Brossy said that with the backing of Ways and Means, he is confident of a positive result for Native CDFIs within the year.

The CDFI Fund has responded, albeit slowly, by sending out a request for comments on its allocation application that were due March 1, and then a request for information on ways to ease the bottleneck, including hiring a contractor, which had a June deadline.

Brossy’s group contributed a scathing letter to the CDFI Fund, claiming “the NMTC program has largely failed to deliver any meaningful investment in Indian Country and Native-controlled CDEs. The lack of NMTC allocations to Native-led CDEs highlights the dire need for NMTC application improvement to support Native American communities and CDEs across the country. 

“How is it possible to spend more than $20 billion in four years on incentives for community development and economic growth in distressed communities, yet next to no investments in Indian Country and Native-controlled CDEs?”

The CDFI Fund said its June-deadlined Request for Information was “related to an upcoming procurement that is part of a broader effort to increase New Markets Tax Credit investment in Federal Indian Reservations, Off-Reservation Trust Lands, Hawaiian Home Lands, and Alaska Native Village Statistical Areas.”

“These efforts are expected to increase the CDFI Fund’s understanding of best practices from past NMTC investments in NMTC Native Areas. The self-assessment guide and technical workshops … will also provide a variety of strategies and tools for existing and potential Native CDEs to successfully participate in the New Markets Tax Credit Program,” according to the CDFI Fund. 

The CDFI Fund has not responded to inquiries from Tribal Business News to discuss any further progress made since June.

The Fund made a point of noting that 37 percent of the 2020 NMTC allocations (announced on Sept. 1) went to CDFIs that also have the CDE designation. 

Brossy estimated that less than 10 percent of Native CDFIs have the CDE designation.

The CDFI Fund also touts its investments in Indian Country through the NACA Program, which is separate from the NMTC program. It says its Native Initiative has given more than $120 million in financial and technical assistance and more than 1,600 hours of training to Native CDFIs.

In broad terms, the Low Income Housing Tax Credit and the New Markets Tax Credit are meant to be complementary, with LIHTC credits going for housing development and NMTC credits going to general economic development and infrastructure.

There is some overlap, as NMTC can support housing as a part of economic development. A hybrid model also exists where both credits can be used in a single project. This involves a complicated legal structure, but basically two separate entities are created, with NMTC credits going to commercial development on the first floor of the project and the LIHTC being used for the housing on the higher floors.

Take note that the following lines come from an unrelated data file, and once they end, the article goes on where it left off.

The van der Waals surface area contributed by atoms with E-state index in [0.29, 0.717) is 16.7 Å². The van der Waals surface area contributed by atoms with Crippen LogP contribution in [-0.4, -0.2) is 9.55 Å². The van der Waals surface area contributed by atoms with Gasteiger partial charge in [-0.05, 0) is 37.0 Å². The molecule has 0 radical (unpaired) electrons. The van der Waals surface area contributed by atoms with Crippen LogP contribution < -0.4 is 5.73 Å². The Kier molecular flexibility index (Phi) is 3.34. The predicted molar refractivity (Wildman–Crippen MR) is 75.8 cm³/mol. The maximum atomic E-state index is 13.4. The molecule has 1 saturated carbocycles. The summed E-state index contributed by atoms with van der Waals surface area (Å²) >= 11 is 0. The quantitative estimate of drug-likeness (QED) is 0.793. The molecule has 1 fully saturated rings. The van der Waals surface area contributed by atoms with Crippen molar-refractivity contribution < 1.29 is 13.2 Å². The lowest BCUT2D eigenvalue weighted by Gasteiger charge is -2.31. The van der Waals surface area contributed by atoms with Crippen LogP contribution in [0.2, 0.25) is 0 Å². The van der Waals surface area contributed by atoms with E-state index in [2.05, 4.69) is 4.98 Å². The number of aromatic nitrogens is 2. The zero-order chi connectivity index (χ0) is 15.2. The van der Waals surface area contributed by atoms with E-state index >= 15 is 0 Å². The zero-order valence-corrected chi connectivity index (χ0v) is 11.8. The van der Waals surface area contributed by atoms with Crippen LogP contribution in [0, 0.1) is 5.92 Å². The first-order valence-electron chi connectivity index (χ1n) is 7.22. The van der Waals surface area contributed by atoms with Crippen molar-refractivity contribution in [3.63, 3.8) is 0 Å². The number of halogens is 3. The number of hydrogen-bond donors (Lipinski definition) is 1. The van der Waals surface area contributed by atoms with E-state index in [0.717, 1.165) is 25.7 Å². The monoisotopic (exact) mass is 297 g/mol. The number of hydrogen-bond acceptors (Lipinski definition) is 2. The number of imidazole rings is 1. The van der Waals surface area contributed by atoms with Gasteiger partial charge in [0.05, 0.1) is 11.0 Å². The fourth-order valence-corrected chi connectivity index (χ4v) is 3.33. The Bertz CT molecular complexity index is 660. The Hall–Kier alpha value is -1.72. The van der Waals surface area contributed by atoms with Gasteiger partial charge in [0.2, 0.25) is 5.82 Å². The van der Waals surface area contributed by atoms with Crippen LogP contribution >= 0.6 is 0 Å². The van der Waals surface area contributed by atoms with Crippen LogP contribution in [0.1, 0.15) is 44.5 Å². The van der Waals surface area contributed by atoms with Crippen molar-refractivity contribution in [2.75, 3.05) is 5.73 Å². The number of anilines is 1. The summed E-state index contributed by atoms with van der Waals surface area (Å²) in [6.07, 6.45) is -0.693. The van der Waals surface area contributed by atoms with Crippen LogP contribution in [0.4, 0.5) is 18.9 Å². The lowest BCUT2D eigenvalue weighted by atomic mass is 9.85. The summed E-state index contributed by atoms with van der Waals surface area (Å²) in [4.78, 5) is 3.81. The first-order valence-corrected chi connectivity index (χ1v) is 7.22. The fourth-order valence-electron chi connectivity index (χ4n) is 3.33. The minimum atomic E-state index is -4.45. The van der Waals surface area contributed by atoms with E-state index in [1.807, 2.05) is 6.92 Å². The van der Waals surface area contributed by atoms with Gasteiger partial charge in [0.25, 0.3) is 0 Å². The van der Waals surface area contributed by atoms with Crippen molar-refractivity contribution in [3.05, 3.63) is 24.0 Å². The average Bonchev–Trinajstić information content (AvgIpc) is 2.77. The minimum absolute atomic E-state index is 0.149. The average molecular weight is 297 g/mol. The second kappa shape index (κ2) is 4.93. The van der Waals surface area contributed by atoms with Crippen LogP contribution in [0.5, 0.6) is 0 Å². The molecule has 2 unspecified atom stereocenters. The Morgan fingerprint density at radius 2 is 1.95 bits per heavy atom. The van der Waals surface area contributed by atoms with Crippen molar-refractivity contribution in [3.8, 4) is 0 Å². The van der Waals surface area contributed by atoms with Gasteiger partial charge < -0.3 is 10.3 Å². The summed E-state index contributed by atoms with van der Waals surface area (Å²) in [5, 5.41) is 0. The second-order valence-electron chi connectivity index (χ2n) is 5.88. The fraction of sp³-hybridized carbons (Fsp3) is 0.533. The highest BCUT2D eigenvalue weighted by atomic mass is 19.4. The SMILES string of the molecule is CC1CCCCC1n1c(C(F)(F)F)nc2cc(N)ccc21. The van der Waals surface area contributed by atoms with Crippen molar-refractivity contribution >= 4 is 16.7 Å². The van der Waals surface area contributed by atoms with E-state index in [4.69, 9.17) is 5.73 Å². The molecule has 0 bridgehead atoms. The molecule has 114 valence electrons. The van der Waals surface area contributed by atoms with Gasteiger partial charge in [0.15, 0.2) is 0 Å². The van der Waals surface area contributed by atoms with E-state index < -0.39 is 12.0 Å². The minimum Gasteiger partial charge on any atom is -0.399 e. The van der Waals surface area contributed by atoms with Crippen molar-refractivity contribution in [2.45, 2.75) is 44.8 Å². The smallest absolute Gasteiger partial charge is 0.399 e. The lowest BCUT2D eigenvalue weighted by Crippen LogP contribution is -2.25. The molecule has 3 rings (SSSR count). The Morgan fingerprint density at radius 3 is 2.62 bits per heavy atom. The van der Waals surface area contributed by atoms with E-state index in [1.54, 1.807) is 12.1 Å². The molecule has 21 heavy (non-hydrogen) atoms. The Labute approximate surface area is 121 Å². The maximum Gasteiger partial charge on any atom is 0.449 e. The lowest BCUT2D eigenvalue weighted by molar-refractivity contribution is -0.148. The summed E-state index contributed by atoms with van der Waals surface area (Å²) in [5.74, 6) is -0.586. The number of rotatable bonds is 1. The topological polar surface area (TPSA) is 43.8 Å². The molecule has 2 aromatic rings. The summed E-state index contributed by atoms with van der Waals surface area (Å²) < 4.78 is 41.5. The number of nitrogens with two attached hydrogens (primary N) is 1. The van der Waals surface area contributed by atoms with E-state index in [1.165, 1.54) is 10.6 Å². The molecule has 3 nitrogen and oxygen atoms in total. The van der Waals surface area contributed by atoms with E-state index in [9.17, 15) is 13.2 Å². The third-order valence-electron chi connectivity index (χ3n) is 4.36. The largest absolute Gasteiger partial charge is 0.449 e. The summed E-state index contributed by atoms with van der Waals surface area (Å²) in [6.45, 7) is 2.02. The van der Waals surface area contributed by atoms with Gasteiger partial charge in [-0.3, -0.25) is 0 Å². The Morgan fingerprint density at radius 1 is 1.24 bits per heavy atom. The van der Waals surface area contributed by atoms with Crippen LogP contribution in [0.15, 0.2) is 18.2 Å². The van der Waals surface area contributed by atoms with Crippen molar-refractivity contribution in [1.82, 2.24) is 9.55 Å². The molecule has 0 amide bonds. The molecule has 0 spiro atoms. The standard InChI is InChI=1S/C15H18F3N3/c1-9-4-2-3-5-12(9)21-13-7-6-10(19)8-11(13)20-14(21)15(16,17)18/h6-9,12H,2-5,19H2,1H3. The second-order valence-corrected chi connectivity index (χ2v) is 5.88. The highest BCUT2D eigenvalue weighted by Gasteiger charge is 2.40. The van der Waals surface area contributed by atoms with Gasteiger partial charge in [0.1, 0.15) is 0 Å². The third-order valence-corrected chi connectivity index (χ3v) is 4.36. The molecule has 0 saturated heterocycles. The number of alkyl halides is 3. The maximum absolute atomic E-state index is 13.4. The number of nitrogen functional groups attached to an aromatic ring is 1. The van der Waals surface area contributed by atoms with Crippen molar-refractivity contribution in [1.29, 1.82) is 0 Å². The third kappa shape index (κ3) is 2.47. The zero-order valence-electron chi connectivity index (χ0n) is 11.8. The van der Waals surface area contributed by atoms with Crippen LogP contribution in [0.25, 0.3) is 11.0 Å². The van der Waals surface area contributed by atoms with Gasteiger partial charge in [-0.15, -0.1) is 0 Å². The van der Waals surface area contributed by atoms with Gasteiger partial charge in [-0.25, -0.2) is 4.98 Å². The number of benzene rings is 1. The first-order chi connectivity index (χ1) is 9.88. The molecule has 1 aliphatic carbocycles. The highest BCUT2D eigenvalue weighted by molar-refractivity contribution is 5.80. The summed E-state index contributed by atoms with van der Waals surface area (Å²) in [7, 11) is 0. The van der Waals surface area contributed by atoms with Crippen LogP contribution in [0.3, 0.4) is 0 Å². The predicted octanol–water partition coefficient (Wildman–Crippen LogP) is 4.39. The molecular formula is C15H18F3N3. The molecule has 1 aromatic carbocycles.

Brossy said he was unaware of this structure being used in Indian Country.


Putting NMTC to work

Alaska Growth Capital BIDCO Inc. has to be counted as a success story among Native CDFIs in getting New Markets Tax Credits.

Over the years, it has been allocated $120 million in tax credits, winning allocations four different times. It has also received about $10 million in separate grants from the CDFI Fund.

Started in 1999 as a unit of Arctic Slope Regional Corp. and representing the interests of 13,000 Inupiat shareholders, Alaska Growth Capital has targeted four areas for NMTC proceeds: water and sewer facilities, improvements to power systems, accessible broadband to enable commerce and connection, and health care facilities.

On its website, AGC features a couple of projects over the years that have benefited from the NMTC.

One is GCI TERRA in Northwest Alaska, where New Markets Tax Credits supported a 2011 upgrade to rural infrastructure, replacing satellite-delivered internet with GCI broadband to multiple communities. The total investment was $31.1 million, with NMTC equity contributing $7.3 million.

Another was the Maniilaq Elder Care Facility in Kotzebue, Alaska, where NMTC supported the construction of a 14,3400-square-foot elder care facility for low-income residents from villages across the region. That project involved a total investment of $18.6 million, with the NMTC equity contribution providing $3.8 million.


About The Author
Mark Fogarty
Author: Mark Fogarty
Contributing Writer
Mark Fogarty is a contributing writer for Tribal Business News. He has covered Native American finance for the past 25 years. His work has appeared in Indian Country Today, American Indian Report, the Chicago Tribune, the Miami Herald, National Mortgage News, American Banker and Multi-Housing News.
Other Articles by this author